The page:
Volume. 12227

Real red lines and fake red lines
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The current round of nuclear negotiations between Iran and the 5+1 group (the five permanent members of the United Nations Security Council plus Germany) is expected to be the toughest round of talks between the two sides, as July 20 has been set as the deadline for reaching a deal.
Given the intensity of the talks in the previous rounds in Vienna and the slow pace of action, the two sides seem to be very interested in finding a solution. However, what is bringing the new round of talks to a boiling point is not the summer heat but the two sides’ emphasis on observing their declared red lines, which is making the situation more problematic. 
Iran continues to insist on the real red lines, which are clearly declared in the nuclear Non-Proliferation Treaty (NPT) and the Statute of the International Atomic Energy Agency, and are based on international standards for respecting the rights of nations to development and progress. 
However, the other side, especially the United States and the three major European Union powers, continue to insist on unreal, artificial red lines, which are generally based on hypotheses, ifs, and uncertainties. 
In a recent article published in the Washington Post, U.S. Secretary of State John Kerry clearly declared that Iran has completely fulfilled its commitments over the past few months. He wrote that the country has not increased the number of its centrifuges and seems to have taken no steps for completing the construction of the Arak heavy water reactor. Kerry added that Tehran has also met its obligations in regard to the IAEA while it has also reduced its stockpile of 20 percent enriched uranium. Kerry’s remarks show that Iran is fully committed to the Geneva deal, but according to his view, the country must prove that its nuclear activities will not create any concerns in the future. This is what we call an artificial red line.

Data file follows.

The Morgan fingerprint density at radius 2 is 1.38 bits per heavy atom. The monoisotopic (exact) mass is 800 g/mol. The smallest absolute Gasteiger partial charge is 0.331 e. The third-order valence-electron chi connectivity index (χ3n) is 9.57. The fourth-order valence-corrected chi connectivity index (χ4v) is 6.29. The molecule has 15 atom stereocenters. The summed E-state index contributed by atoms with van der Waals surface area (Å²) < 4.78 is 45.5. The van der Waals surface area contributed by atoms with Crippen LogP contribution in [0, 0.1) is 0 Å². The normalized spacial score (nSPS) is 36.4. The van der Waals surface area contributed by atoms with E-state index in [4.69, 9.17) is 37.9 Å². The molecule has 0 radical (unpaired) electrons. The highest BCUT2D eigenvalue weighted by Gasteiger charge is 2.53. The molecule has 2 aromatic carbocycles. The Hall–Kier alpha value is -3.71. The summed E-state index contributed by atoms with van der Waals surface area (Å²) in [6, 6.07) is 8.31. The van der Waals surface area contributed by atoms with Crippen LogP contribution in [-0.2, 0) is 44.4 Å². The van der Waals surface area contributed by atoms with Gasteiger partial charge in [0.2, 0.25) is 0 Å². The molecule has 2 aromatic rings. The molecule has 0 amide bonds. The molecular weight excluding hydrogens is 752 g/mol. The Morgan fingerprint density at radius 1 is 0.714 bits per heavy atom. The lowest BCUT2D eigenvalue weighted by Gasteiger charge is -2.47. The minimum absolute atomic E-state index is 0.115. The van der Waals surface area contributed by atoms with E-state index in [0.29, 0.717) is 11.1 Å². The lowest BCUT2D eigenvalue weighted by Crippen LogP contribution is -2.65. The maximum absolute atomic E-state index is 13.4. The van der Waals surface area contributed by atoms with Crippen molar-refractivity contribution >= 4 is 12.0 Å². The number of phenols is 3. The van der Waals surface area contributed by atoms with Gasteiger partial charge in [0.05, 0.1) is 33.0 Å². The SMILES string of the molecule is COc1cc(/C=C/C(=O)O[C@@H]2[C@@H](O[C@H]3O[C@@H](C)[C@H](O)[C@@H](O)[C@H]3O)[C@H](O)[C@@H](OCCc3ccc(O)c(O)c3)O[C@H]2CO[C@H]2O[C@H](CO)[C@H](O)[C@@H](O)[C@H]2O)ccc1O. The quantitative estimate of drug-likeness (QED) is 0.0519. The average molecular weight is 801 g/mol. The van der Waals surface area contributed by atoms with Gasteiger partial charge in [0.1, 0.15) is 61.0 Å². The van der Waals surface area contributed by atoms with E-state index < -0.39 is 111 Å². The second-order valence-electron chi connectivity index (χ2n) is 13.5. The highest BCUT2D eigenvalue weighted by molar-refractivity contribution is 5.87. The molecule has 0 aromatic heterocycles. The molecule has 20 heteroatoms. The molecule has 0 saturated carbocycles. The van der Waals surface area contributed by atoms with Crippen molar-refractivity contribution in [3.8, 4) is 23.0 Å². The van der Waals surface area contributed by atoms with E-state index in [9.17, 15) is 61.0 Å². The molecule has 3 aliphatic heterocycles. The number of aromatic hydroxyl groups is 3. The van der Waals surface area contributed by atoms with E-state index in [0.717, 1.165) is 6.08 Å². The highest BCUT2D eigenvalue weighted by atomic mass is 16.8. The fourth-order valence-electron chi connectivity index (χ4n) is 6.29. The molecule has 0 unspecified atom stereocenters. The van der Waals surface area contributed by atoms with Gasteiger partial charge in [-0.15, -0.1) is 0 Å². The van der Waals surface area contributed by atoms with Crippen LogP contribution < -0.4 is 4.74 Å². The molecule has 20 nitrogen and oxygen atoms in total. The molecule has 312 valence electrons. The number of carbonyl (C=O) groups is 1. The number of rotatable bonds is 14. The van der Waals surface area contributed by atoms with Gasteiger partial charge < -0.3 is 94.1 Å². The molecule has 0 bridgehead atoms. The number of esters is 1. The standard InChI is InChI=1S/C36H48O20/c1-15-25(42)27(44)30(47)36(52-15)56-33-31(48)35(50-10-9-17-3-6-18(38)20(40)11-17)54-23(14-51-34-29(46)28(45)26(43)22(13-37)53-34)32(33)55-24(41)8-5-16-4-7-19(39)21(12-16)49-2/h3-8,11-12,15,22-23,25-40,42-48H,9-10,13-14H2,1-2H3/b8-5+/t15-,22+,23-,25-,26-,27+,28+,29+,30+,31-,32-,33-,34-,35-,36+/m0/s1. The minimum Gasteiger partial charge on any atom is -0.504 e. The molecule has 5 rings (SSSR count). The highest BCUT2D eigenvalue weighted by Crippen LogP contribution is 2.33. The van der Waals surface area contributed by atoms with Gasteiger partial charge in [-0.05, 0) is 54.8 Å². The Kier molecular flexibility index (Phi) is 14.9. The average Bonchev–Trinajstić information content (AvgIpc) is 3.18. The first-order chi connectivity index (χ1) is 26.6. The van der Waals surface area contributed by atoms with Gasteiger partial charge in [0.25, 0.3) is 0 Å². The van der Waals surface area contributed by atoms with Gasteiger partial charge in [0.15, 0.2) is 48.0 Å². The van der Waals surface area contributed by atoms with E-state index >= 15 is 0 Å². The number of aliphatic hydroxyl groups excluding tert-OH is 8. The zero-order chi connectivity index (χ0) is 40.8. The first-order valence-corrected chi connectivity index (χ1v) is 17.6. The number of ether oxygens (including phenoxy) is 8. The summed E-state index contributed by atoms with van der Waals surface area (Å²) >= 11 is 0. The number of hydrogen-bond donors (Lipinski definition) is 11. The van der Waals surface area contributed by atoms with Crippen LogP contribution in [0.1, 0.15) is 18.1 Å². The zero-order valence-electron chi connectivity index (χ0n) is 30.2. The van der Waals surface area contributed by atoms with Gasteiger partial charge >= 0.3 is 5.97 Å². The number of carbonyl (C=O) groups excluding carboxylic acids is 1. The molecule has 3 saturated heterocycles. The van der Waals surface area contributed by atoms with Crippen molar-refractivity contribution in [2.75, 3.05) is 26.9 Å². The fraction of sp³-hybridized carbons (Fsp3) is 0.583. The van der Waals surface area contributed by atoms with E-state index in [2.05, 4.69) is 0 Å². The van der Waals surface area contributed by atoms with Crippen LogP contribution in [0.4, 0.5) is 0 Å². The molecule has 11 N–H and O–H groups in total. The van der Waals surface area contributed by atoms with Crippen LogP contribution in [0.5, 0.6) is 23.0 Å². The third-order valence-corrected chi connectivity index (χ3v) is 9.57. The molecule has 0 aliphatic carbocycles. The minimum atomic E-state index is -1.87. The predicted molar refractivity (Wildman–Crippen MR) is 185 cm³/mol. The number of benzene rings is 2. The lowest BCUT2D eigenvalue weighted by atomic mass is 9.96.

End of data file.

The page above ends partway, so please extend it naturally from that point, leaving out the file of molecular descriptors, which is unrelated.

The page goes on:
Iran insists on its right to research and development in the field of nuclear technology and deems enrichment of uranium to a purity of 3.5 percent a non-negotiable right. The Iranian team has shown a good level of flexibility over issues such as the number of centrifuges and the Arak heavy water reactor. The IAEA’s recent reports all suggest that Iran has fully cooperated with the organization in its inspections of the country’s nuclear facilities. All this shows that Iran is pursuing a logical approach in the talks with the major powers, and the negotiating team’s insistence on the country’s red lines can also be interpreted as part of this logical approach. But can the other side’s set of red lines also be described as legal and logical?
The presence of William Burns on the U.S. negotiating team, a seasoned diplomat who is expected to play the role of a catalyst in the talks, should be interpreted as a good sign. In addition, the Obama administration seems to be quite determined to resolve the dispute over Iran’s nuclear program. However, the demands made by U.S. officials and certain European governments are the same things the Zionist regime says to Iran. And Kerry’s equivocal tone in the Washington Post article is another sign of the Israeli-inspired rhetoric toward Iran. 
According to some pundits, the current round of talks in Vienna is the finale of the breathtaking nuclear negotiations between Iran and the major powers. Iran believes that it is time for the other side to verify their claims, prove that it respects the Iranian nation’s nuclear rights, and lift the illegal sanctions imposed on the country. 
Iran also expects China and Russia to go beyond their usual supportive tone and to play a more constructive role, based on a win-win formula. 

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